There have been many others do this before, but don't have the writeup like is excellent job Macka


    microcarve (John a Zone member has done one for a ballscrew photo attached

    I have used Moglice epoxy to make nuts like this that work very well & other materials as well

    Attached Thumbnails Attached Thumbnails Epoxy Bearing Material and Method-plasticnut001-jpg  
    Mactec54


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    Great write up, John!

    Best Regards,

    Bob Warfield

    Try G-Wizard Machinist's Calculator for free:
    http://www.cnccookbook.com/CCGWizard.html


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    I have made quite a few composite bearing systems and low backlash leadnuts etc.

    There's some pictures of the finished nuts in my router build thread;
    http://www.cnczone.com/forums/cnc_wo...ll_router.html
    (it also uses plastic bearings - Igus brand) although I am not at liberty to discuss the materials and methods used for the leadnuts. I wish people would use more composite materials, metal is just one building material.

    And congrats John on your work!



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    Default Epoxy bearing

    Hi RomanLini

    Nice Machine!

    Reading through your post I noted your mention of shrinkage “The leadnuts were cast from a special slippery plastic that I work with and know its shrinkage modulus so they shrink during casting to the correct tightness and have no backlash. The end support blocks were cast from the same material.” End quote.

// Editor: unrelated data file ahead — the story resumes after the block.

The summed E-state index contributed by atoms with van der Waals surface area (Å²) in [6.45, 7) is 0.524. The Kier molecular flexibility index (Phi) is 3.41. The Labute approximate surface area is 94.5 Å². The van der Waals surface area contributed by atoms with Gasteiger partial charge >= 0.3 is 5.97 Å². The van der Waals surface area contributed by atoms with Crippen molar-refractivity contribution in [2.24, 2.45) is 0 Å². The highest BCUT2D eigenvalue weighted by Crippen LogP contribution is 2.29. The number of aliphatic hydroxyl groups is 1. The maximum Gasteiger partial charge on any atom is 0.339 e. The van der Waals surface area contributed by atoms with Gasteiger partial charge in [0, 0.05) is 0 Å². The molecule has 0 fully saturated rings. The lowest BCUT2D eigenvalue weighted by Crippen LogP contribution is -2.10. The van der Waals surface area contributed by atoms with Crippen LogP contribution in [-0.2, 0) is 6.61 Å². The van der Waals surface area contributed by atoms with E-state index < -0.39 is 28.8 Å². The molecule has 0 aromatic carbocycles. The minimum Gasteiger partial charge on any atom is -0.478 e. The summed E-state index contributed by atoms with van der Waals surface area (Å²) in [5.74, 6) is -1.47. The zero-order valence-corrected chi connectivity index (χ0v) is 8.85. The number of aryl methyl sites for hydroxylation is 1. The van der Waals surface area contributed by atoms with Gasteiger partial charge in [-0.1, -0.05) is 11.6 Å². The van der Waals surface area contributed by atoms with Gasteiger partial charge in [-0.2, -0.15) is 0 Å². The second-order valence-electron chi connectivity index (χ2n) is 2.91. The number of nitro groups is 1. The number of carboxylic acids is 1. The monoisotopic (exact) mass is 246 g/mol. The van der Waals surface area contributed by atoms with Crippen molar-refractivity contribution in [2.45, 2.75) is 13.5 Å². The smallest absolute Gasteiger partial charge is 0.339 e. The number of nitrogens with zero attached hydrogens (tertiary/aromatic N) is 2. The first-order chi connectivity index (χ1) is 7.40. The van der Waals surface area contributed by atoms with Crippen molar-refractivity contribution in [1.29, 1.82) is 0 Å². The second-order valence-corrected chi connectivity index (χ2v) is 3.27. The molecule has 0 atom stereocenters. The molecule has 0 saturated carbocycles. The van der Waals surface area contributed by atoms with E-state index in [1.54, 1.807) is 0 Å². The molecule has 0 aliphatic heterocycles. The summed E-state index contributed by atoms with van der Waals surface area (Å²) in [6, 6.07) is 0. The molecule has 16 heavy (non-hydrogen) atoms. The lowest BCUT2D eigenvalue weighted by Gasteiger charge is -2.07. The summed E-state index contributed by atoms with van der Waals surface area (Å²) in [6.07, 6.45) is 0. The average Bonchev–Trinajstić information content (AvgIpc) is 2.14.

A search of Google using “Shrinkage epoxy” will reveal a number of threads

    The example shaft and nut in my presentation also has preload. The question is was it the epoxy or the manufacturing process that caused the preload?

    As the PowerPoint shows threaded rod was first coated with the metal filled bearing material (approx 5mm thick) when this had gelled off but not fully set a nut was threaded onto the shaft and with that nut at the bottom the piece of black pipe that was to become the steel outer was slipped over and the remaining void filled with plain (No metal filling) epoxy. And another nut screwed on top to clamp everything together

    This was placed in an oven at 100c (212F) for one hour.

    The inside of the pipe was quite rough and apart from sanding to bright with rough sandpaper was left as is. Maybe it would have been better to turn a fine thread for a better mechanical connection. If I had access to a stress testing machine it would be interesting to see how much it could take before being pressed out.

    The shaft I used was commercial rolled thread 1” Whitworth form. The round crest and bottom of this form are not supposed to be used. No doubt a cause of unnecessary friction; it would be easy to remove the crests of the thread in the nut and a couple of thou off the rod may also be a good Idea?

    The steel pipe will expand when heated.
    The coefficient of thermal expansion for steel is 0.00000645in/in/deg F
    212 minus Ambient say 72 = 140 X 00000645in x 2 for a 2’’ pipe .001806inch nearly 2 thou